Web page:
S P E C I A L REPORT
IT IS WIDELY understood that the ancestry of the Thoroughbred dates back over 300 years to three foundation stallions – the Darley Arabian, the Godolphin Arabian and the Byerly Turk (seen below) – hailing from North Africa and the Middle East.
During the 17th and 18th centuries these stallions were bred to select mares, native to Britain, and so began the process of selective breeding.
In 1791 the first English-based “stud book” was compiled by James Weatherby.
Through his own research and by consolidation of his privately kept pedigree records the foremost volume of the General Stud Book was published listing 387 mares, each of which could be traced back to Eclipse – a direct descendant of the three founding sires of the Thoroughbred breed.
By 1873 the American Stud Book was in print. Founded by Colonel Sanders D. Bruce who relentlessly researched and collated the pedigrees of American Thoroughbreds, it was shortly thereafter taken over by The Jockey Club under whose jurisdiction it still remains today. As in the case of the General Stud Book, the extended pedigrees of any racehorse in North America disclose an irrefutable link to the original founding sires and dams, in particular Eclipse (90%) who was a dominant undefeated racehorse and phenomenal success as a sire.
Fast forward to the 20th century.
By mid-century the North American fervor for refinement of the breed had begun its fateful course of speed at the expense of soundness. A paradigm shift in the deep-rooted culture of the racing world occurred which would interminably transform the “Sport of Kings”.
Prior to this development the majority of the preeminent stallions and mares were controlled by the richest sport patrons belonging to some of the oldest established families in the US – the Whitneys and Woodwards, the Bradleys and Wideners and the Klebergs and Mellons. A fundamental rule that these families persevered to abide by was the diligent effort to improve the breed from a multi-attribute perspective; speed, stamina and soundness.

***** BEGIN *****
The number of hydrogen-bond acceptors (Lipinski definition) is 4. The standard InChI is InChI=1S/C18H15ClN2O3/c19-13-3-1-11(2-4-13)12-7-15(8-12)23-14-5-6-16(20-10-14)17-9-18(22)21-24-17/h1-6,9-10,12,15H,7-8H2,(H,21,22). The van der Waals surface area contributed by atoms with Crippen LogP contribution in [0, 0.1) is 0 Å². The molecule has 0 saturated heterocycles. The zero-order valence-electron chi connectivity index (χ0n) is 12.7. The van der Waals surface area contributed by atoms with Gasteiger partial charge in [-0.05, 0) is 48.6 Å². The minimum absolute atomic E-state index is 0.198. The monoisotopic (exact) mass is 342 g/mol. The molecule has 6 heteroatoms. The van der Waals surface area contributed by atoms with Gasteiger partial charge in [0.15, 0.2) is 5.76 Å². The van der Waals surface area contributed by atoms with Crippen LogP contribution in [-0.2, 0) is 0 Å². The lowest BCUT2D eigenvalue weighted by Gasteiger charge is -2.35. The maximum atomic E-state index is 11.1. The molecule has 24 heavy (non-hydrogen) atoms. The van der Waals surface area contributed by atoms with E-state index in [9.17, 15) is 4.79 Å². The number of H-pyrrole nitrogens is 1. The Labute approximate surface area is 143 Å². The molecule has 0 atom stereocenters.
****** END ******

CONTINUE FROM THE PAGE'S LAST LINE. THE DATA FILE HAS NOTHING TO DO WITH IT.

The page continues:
In the 1950’s the gradual dissolution of these families together with the ensuing auction sales of their unparalleled bloodstock changed the once stately nature of horse racing. Commercialization of the industry now loomed - an ominous portent of impending doom to the integrity of the Thoroughbred.
Motivated by the prospect of increased profits the commercial breeders laid a foundation for what would become the archetype of the modern Thoroughbred. Rather than durability and resilience they opted to fashion an aesthetically pleasing horse with pedigrees replete with celebrated status, in particular those sires with unsurpassed speed thus drawing the biggest price at the most extravagant yearling sales. Designer “genes” became the sought-after prototype.
Reminiscent of the eugenics movement during the Hitler regime the development of perilously inbred pedigrees fatefully arose. The influx of vulnerable gene pools began predominantly with the immortal Native Dancer, nicknamed the “Gray Ghost” because of his color. Native Dancer’s brilliance includes a record 21 victories in 22 starts, tarnished only by a loss to Dark Star in the 1953 Kentucky Derby. However accomplished his racing career was, it was nonetheless short-lived.